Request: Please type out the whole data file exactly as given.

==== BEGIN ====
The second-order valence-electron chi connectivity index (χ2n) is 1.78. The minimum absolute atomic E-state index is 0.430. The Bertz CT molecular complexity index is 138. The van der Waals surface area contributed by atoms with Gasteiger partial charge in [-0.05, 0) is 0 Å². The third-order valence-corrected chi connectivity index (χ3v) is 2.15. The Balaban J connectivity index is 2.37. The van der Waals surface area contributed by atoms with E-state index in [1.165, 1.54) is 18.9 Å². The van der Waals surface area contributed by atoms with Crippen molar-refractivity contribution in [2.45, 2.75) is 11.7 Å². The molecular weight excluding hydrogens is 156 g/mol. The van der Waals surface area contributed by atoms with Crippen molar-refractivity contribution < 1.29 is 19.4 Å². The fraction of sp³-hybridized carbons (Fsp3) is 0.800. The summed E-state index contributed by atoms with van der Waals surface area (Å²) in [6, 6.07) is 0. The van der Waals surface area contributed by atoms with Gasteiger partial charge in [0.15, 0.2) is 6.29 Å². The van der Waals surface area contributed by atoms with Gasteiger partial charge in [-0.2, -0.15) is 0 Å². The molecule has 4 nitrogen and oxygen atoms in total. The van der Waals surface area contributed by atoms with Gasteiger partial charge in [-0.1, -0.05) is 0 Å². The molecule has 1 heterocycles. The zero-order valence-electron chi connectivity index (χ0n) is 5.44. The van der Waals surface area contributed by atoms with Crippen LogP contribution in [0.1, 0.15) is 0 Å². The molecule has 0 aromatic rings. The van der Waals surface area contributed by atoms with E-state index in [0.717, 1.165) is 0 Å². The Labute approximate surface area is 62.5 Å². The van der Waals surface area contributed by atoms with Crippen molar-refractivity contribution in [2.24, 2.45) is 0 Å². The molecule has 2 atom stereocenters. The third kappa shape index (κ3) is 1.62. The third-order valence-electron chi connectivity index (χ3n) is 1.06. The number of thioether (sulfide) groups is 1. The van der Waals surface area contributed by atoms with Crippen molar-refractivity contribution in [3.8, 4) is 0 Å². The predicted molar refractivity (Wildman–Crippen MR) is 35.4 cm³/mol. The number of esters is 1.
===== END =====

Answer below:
The second-order valence-electron chi connectivity index (χ2n) is 1.78. The minimum absolute atomic E-state index is 0.430. The Bertz CT molecular complexity index is 138. The van der Waals surface area contributed by atoms with Gasteiger partial charge in [-0.05, 0) is 0 Å². The third-order valence-corrected chi connectivity index (χ3v) is 2.15. The Balaban J connectivity index is 2.37. The van der Waals surface area contributed by atoms with E-state index in [1.165, 1.54) is 18.9 Å². The van der Waals surface area contributed by atoms with Crippen molar-refractivity contribution in [2.45, 2.75) is 11.7 Å². The molecular weight excluding hydrogens is 156 g/mol. The van der Waals surface area contributed by atoms with Crippen molar-refractivity contribution < 1.29 is 19.4 Å². The fraction of sp³-hybridized carbons (Fsp3) is 0.800. The summed E-state index contributed by atoms with van der Waals surface area (Å²) in [6, 6.07) is 0. The van der Waals surface area contributed by atoms with Gasteiger partial charge in [0.15, 0.2) is 6.29 Å². The van der Waals surface area contributed by atoms with Gasteiger partial charge in [-0.2, -0.15) is 0 Å². The molecule has 4 nitrogen and oxygen atoms in total. The van der Waals surface area contributed by atoms with Gasteiger partial charge in [-0.1, -0.05) is 0 Å². The molecule has 1 heterocycles. The zero-order valence-electron chi connectivity index (χ0n) is 5.44. The van der Waals surface area contributed by atoms with Crippen LogP contribution in [0.1, 0.15) is 0 Å². The molecule has 0 aromatic rings. The van der Waals surface area contributed by atoms with E-state index in [0.717, 1.165) is 0 Å². The Labute approximate surface area is 62.5 Å². The van der Waals surface area contributed by atoms with Crippen molar-refractivity contribution in [2.24, 2.45) is 0 Å². The molecule has 2 atom stereocenters. The third kappa shape index (κ3) is 1.62. The third-order valence-electron chi connectivity index (χ3n) is 1.06. The number of thioether (sulfide) groups is 1. The van der Waals surface area contributed by atoms with Crippen molar-refractivity contribution in [3.8, 4) is 0 Å². The predicted molar refractivity (Wildman–Crippen MR) is 35.4 cm³/mol. The number of esters is 1.